“I don’t know how you can walk in those heels”
Well guess what you would’ve said if she did show up in say comfortable shoes?
“I can’t believe she showed up dressed like that.”
Enough about others, some of what follows are some times and situations I find myself suppressing my sexist instincts, and honest to goodness those happen subconsciously until I take a moment to realize what I’m doing. So here goes:
Whenever that shirt smells like it’s been left in the dryer in a half dry – half damp state for too long. My first instinct is to get irritated (and not at myself) as if it was somehow not my fault that the clothes were left in the dryer loo long in that state. It takes a split second to turn that blame around on myself.
That feeling of having accomplished something good the day I load the dishwasher and vacuum the house, half ass as the cleaning may be by most standards of cleanliness, and cook lunch and fold the laundry. To be clear, I don’t get that feeling of accomplishment when I do those individually or on separate days. I do when I do all in one day and I have to remind myself that my wife does that on most days. Or when I expect gratitude for having done all of that. As if I’m going above and beyond what is expected of me.
Taking “days off” from parenting. I have too much going on these past few days and I just want to relax. Guess what? She doesn’t get any days off from parenting. There’s only one other person to pick up my slack and that’s her. And guess who picks up her slack? No one.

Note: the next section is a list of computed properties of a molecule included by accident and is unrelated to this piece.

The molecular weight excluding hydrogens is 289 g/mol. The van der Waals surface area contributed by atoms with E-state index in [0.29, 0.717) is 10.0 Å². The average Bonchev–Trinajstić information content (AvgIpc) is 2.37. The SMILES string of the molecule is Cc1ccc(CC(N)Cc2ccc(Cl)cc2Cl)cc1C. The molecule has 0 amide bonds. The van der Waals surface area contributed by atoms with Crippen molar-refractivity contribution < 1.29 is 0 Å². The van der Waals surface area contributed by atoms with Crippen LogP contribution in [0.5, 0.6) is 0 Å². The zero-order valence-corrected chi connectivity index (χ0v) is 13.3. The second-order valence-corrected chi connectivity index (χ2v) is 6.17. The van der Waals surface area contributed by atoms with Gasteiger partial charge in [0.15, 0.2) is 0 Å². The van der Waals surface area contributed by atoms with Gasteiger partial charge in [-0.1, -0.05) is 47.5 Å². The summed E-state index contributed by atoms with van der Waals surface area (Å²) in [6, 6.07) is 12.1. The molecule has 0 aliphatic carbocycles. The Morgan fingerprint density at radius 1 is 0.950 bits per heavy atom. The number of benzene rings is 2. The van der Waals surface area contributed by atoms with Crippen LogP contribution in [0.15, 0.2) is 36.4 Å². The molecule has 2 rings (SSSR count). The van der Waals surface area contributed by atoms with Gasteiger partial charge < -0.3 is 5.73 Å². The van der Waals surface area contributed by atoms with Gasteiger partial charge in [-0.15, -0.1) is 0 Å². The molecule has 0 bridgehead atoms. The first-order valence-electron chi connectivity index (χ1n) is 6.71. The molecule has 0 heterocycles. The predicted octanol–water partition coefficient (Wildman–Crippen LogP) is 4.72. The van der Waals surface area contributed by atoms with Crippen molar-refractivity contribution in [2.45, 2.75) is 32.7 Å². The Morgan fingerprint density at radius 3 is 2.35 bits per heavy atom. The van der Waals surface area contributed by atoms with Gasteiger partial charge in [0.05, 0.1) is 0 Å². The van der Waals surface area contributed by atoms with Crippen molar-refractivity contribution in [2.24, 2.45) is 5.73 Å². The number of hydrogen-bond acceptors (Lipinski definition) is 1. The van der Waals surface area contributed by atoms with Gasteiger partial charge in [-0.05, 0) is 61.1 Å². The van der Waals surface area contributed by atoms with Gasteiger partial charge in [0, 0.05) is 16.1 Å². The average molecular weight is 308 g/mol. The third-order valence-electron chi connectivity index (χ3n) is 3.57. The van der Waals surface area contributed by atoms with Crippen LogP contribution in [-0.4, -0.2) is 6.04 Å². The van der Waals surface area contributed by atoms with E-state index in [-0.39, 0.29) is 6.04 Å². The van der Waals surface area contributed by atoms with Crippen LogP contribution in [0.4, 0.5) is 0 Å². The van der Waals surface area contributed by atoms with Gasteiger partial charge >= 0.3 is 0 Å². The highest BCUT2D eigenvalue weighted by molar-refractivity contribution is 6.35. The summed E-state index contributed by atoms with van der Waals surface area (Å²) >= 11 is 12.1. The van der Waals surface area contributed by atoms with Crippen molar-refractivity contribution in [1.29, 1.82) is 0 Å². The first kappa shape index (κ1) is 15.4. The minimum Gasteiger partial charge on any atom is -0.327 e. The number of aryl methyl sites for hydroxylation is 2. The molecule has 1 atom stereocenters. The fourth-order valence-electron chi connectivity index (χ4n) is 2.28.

Now these may just be me and my upbringing in a highly patriarchal and sexist society in India, or my general assholery but I do wonder how many men actually have these reactions or feelings. Among other things, why do I have to remind myself that I live in this house too and its supposed to be a shared responsibility?
I won’t even go into the other more overt acts of sexism or double standards by which women are judged when, for example, they break down or cry (“Oh here come the tears”), or women, working or otherwise, having to take the brunt of the responsibility at home. When a man does the former its him showing his vulnerability and that’s oh so commendable.
If you’re a woman reading this and have had to suppress the urge to pound that keyboard at my incredibly ignorant and prejudiced point of view, I apologize. And to everyone who read this, whether you pounded the keyboard or not, thank you.
Your garden variety sonofabitch.
09/23/2018, Prosper, TX
P.S.: 1. The oxford comma gets a bad rap these days, but I’m a fan, as you can see.
2. I’m still learning the proper use of the semicolon and colon so bear with me.
**Update: A reader pointed out that I started off being condescending to Serena and her crusade but never explained why I was condescending. The reason is that over the years I’ve seen a lot of these tantrums from her and I believe it was just that. A tantrum. The media is so penchant on turning everything into a cycle that will be discussed for days not minutes that it results in stuff like this. Making a crusade out of a tamper tantrum.